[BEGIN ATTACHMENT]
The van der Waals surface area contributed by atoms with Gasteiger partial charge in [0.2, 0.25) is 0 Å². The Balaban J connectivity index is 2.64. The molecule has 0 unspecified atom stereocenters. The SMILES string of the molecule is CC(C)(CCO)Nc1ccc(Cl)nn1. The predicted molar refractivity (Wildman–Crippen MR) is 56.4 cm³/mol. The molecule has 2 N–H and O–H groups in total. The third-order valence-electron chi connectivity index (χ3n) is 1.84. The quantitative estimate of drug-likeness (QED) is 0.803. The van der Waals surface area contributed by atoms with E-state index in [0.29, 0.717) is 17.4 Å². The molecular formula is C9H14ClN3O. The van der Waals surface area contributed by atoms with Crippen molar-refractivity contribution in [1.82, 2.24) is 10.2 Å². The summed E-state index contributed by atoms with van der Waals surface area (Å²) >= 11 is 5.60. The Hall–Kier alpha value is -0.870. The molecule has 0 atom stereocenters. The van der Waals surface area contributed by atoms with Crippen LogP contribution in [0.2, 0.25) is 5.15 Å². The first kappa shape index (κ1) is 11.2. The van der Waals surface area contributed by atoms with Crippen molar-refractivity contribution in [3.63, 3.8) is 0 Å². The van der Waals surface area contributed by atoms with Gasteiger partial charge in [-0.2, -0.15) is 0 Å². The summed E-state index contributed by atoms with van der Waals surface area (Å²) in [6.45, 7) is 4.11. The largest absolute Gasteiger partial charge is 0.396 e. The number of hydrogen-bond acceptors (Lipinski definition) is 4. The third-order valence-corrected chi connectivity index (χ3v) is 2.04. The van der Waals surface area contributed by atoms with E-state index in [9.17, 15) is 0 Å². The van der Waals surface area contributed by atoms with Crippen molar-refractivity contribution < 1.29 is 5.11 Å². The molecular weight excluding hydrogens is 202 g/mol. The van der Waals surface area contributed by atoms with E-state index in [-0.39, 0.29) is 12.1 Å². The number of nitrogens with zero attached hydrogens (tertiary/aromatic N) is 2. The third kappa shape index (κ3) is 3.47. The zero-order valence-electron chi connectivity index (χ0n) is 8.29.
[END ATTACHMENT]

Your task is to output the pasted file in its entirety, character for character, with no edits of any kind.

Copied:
The van der Waals surface area contributed by atoms with Gasteiger partial charge in [0.2, 0.25) is 0 Å². The Balaban J connectivity index is 2.64. The molecule has 0 unspecified atom stereocenters. The SMILES string of the molecule is CC(C)(CCO)Nc1ccc(Cl)nn1. The predicted molar refractivity (Wildman–Crippen MR) is 56.4 cm³/mol. The molecule has 2 N–H and O–H groups in total. The third-order valence-electron chi connectivity index (χ3n) is 1.84. The quantitative estimate of drug-likeness (QED) is 0.803. The van der Waals surface area contributed by atoms with E-state index in [0.29, 0.717) is 17.4 Å². The molecular formula is C9H14ClN3O. The van der Waals surface area contributed by atoms with Crippen molar-refractivity contribution in [1.82, 2.24) is 10.2 Å². The summed E-state index contributed by atoms with van der Waals surface area (Å²) >= 11 is 5.60. The Hall–Kier alpha value is -0.870. The molecule has 0 atom stereocenters. The van der Waals surface area contributed by atoms with Crippen LogP contribution in [0.2, 0.25) is 5.15 Å². The first kappa shape index (κ1) is 11.2. The van der Waals surface area contributed by atoms with Crippen molar-refractivity contribution in [3.63, 3.8) is 0 Å². The van der Waals surface area contributed by atoms with Gasteiger partial charge in [-0.2, -0.15) is 0 Å². The summed E-state index contributed by atoms with van der Waals surface area (Å²) in [6.45, 7) is 4.11. The largest absolute Gasteiger partial charge is 0.396 e. The number of hydrogen-bond acceptors (Lipinski definition) is 4. The third-order valence-corrected chi connectivity index (χ3v) is 2.04. The van der Waals surface area contributed by atoms with E-state index in [9.17, 15) is 0 Å². The van der Waals surface area contributed by atoms with Crippen molar-refractivity contribution < 1.29 is 5.11 Å². The molecular weight excluding hydrogens is 202 g/mol. The van der Waals surface area contributed by atoms with E-state index in [-0.39, 0.29) is 12.1 Å². The number of nitrogens with zero attached hydrogens (tertiary/aromatic N) is 2. The third kappa shape index (κ3) is 3.47. The zero-order valence-electron chi connectivity index (χ0n) is 8.29.